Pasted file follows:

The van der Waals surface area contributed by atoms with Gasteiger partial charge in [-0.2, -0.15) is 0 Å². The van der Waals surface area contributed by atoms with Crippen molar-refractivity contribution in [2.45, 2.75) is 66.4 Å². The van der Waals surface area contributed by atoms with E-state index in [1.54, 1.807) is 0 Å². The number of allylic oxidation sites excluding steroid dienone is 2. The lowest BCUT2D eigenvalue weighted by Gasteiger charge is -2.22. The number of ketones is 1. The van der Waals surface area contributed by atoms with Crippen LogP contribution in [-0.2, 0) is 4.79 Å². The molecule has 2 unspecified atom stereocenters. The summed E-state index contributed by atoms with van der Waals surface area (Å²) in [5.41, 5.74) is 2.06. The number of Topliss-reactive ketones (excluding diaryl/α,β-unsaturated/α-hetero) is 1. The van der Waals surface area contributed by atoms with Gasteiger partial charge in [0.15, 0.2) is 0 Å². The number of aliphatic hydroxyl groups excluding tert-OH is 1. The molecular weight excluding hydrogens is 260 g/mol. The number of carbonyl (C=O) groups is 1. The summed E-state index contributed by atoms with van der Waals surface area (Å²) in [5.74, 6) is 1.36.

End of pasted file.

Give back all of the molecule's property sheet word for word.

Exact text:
The van der Waals surface area contributed by atoms with Gasteiger partial charge in [-0.2, -0.15) is 0 Å². The van der Waals surface area contributed by atoms with Crippen molar-refractivity contribution in [2.45, 2.75) is 66.4 Å². The van der Waals surface area contributed by atoms with E-state index in [1.54, 1.807) is 0 Å². The number of allylic oxidation sites excluding steroid dienone is 2. The lowest BCUT2D eigenvalue weighted by Gasteiger charge is -2.22. The number of ketones is 1. The van der Waals surface area contributed by atoms with Crippen LogP contribution in [-0.2, 0) is 4.79 Å². The molecule has 2 unspecified atom stereocenters. The summed E-state index contributed by atoms with van der Waals surface area (Å²) in [5.41, 5.74) is 2.06. The number of Topliss-reactive ketones (excluding diaryl/α,β-unsaturated/α-hetero) is 1. The van der Waals surface area contributed by atoms with Gasteiger partial charge in [0.15, 0.2) is 0 Å². The number of aliphatic hydroxyl groups excluding tert-OH is 1. The molecular weight excluding hydrogens is 260 g/mol. The number of carbonyl (C=O) groups is 1. The summed E-state index contributed by atoms with van der Waals surface area (Å²) in [5.74, 6) is 1.36.